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The Portable Walt Whitman: Revised Edition (1974)
by Walt Whitman
References to this work on external resources.
Wikipedia in English
An impressive assembly of prose and poems from the first truly original American poet When Walt Whitman self-published Leaves of Grass in 1855 it was a slim volume of twelve poems and he was a journalist and poet from Long Island, little-known but full of ambition and poetic fire. To give a new voice to the new nation shaken by civil war, he spent his entire life revising and adding to the work, but his initial act of bravado in answering Ralph Waldo Emerson's call for a national poet has made Whitman the quintessential American writer. This rich cross-section of his work includes poems from throughout Whitman's lifetime as published on his deathbed edition of 1891, short stories, his prefaces to the many editions of Leaves of Grass, and a variety of prose selections, including Democratic Vistas, Specimen Days, and Slang in America. Walt Whitman (1819-1892) was born on Long Island and educated in Brooklyn, New York. He served as a printer's devil, journeyman compositor, itinerant school-teacher, editor, and unofficial nurse to Northern and Southern soldiers.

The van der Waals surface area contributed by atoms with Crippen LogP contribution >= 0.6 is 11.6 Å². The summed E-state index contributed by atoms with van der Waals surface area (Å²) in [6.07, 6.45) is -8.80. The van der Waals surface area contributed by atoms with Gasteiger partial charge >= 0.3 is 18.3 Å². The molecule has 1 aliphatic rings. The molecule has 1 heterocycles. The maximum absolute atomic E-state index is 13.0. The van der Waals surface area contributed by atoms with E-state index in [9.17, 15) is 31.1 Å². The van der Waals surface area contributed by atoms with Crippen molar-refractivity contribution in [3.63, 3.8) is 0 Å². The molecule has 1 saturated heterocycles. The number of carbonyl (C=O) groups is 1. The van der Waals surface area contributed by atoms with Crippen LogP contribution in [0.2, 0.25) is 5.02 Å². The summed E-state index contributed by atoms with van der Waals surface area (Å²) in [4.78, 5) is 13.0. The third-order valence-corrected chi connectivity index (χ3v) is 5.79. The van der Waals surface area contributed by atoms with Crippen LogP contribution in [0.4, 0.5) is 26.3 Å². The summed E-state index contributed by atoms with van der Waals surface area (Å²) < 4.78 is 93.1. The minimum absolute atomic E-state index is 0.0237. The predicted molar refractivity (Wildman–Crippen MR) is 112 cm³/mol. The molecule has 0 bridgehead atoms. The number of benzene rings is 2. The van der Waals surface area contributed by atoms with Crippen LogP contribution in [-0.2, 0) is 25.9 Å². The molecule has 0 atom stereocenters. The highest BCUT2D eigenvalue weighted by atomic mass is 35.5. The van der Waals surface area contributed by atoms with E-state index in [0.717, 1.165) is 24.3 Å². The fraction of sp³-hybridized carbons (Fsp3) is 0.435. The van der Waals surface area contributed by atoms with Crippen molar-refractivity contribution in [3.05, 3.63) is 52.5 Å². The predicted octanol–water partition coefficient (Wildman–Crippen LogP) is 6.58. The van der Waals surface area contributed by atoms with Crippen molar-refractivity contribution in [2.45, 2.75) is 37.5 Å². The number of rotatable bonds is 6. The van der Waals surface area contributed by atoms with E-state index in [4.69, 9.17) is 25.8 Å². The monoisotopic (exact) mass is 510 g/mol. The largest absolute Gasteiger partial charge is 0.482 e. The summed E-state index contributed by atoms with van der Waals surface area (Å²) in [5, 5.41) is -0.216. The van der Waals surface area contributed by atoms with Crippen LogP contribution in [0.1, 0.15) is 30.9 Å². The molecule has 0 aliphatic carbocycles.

An edition of this book was published by Penguin Australia.
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